Going back home with your baby: making the introductions
The moment when you make the introductions is key as far as your dog’s adjustment to your baby is concerned, so do it well! Once you have arrived, do not rush over to your dog. Go inside casually and initially don’t pay attention to your dog. Once you feel it is calm, go over to your dog normally, whilst carrying your baby in your arms. You will need the help of another adult who will be in charge of attaching to your dog its collar and lead. The lead will come in handy should you have to quickly pull the dog away in case of a bad reaction. Make your dog sit and gently lower yourself to its level so that it can smell the baby. Never let the baby’s face close to the dog, start with the feet. Let your dog smell the baby for a few seconds and then pick yourself up slowly. Don’t make this moment too long, and if your dog starts to fidget, bark or growl, make it stop right away. Be firm and authoritative but don’t yell and especially don’t hit your dog. If this first introduction has gone well, you may reward your dog with a treat. Let a few minutes go by and once your dog’s attention has been diverted, you can start the operation again to make sure it’s all good.
The first months with your dog and your baby
During the first months of its life, your child will stay in its cradle, in your arms or in a baby bouncer. It isn’t (yet) time for exploring the outside world. Good for you! During this stage you will be able to control all contacts between your baby and your dog. Once the introductions have been made, you can start making sure that your dog links your child’s presence to positive elements. You can for instance take your child out with you during dog walks, but be careful never to tie the lead to the pushchair. Remember always to have treats within reach so that you can feed them to your dog every time the baby expresses itself. For example if it starts crying, try and convey instead to both of them a feeling of serenity. If you remain calm, your dog will be too.
Your child starts exploring the outside world
Unfortunately, accidents involving dogs and children often end up in the news. However it is important to remember one thing: there is no such thing as bad chilren or bad dogs. When accidents like those occur, it is because responsible adults have not been able to anticipate, teach good manners and protect. Even if your dog is a sweetie, never leave it alone in the presence of a young child. Your supervision mode must always be switched on. Children and dogs speak two different languages and a simple misunderstanding could lead to a tragedy. As soon as your child is old enough, teach them something essential: the respect for animals. A child should understand from a very young age that living beings need calm and space and that a dog is neither a toy nor a horse to be ridden. Let alone a cuddly toy that you can bother at any occasion. Tell your child to give the dog some peace, especially if the latter is eating or sleeping. Tell them also that even if the family dog is a darling with them, all dogs are different and your permission should always been granted before they can get close to a dog which isn’t your own.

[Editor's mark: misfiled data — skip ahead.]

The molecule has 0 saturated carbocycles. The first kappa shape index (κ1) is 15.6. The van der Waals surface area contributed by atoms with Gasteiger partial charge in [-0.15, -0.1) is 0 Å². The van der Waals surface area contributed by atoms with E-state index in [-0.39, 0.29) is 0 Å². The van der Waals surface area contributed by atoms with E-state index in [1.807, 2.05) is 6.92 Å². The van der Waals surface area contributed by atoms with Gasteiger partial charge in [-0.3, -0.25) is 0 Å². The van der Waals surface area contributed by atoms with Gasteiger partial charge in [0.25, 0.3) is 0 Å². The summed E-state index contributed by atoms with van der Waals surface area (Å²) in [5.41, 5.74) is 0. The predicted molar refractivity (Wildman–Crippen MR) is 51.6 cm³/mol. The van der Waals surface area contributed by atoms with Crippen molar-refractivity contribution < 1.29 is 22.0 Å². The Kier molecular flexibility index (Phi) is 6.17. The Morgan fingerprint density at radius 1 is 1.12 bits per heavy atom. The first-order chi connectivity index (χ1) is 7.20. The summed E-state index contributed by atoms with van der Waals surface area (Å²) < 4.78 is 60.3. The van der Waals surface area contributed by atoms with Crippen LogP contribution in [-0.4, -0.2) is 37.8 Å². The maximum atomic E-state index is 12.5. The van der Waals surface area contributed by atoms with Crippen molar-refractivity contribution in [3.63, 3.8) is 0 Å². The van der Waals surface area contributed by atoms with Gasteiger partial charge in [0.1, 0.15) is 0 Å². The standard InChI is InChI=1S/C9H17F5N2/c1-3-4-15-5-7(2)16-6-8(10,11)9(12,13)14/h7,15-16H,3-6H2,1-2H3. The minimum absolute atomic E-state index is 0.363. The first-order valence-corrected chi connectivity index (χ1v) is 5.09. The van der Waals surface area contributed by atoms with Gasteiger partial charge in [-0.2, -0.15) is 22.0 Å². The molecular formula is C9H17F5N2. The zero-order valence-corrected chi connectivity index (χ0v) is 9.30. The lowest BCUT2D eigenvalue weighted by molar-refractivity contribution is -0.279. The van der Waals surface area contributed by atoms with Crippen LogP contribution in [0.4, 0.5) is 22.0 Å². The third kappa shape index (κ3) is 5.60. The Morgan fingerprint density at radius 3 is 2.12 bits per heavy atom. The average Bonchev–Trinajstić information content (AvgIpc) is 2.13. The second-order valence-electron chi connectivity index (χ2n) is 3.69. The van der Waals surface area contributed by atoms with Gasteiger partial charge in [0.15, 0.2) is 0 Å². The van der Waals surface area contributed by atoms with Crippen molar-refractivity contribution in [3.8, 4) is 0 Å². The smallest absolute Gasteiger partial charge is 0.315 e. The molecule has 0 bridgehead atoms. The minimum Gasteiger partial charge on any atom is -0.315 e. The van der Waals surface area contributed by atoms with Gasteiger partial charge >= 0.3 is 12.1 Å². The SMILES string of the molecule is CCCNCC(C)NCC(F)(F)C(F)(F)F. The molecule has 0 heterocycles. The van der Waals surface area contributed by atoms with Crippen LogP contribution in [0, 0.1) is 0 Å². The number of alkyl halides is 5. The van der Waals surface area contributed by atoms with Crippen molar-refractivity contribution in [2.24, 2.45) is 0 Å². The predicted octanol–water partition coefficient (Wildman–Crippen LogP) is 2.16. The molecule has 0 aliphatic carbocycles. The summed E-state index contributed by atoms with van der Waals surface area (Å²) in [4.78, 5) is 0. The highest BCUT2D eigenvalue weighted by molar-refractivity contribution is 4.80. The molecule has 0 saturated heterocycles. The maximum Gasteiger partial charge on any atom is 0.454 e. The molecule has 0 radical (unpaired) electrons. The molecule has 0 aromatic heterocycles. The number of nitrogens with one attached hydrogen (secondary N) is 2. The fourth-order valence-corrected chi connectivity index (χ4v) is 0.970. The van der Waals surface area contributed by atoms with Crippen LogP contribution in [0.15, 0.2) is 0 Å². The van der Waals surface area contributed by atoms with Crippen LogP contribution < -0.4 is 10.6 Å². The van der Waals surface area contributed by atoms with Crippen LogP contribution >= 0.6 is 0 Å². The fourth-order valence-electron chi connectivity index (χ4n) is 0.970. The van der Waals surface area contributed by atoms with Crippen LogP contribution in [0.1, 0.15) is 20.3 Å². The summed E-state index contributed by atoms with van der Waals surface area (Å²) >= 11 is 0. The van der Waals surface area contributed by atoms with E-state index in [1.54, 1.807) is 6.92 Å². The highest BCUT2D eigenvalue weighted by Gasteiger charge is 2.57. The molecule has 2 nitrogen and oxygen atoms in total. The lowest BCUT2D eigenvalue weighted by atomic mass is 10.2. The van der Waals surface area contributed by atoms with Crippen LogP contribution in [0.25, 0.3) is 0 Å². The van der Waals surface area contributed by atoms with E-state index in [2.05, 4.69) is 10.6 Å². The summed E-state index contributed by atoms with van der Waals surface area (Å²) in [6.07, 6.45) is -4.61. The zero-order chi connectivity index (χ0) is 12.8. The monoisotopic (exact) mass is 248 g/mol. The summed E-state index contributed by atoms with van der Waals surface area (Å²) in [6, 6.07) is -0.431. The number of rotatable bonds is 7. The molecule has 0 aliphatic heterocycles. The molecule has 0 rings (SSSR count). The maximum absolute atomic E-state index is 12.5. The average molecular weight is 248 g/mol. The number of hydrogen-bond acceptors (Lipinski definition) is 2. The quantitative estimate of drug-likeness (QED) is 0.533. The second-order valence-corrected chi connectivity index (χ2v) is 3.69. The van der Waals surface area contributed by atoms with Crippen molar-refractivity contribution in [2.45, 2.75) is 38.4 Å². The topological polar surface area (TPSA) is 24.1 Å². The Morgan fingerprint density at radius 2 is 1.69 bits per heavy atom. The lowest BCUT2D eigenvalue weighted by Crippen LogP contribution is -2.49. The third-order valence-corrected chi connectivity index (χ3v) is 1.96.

A friend for life
Your child is no longer a baby, they have learnt to respect your dog, and certain habits have set in in your home. Say hello to a family life filled with shared moments and tenderness! Your dog will play a major part in your child’s cognitive and physical development; a new friendship is born. Did you know that children who have grown around pets have better immune systems? What’s more, being a part of a dog’s education from a young age enables children to get a sense of responsibility, sympathy and respect towards other species. If you have grown up with a dog you already know this: the adventures you’ve been through together have given a particular relish to your childhood, and although the family dog may no longer be by your side, you often recall these days of yore fondly. You are now the one passing on the torch to your child; make the most of this wonderful stage in your lives.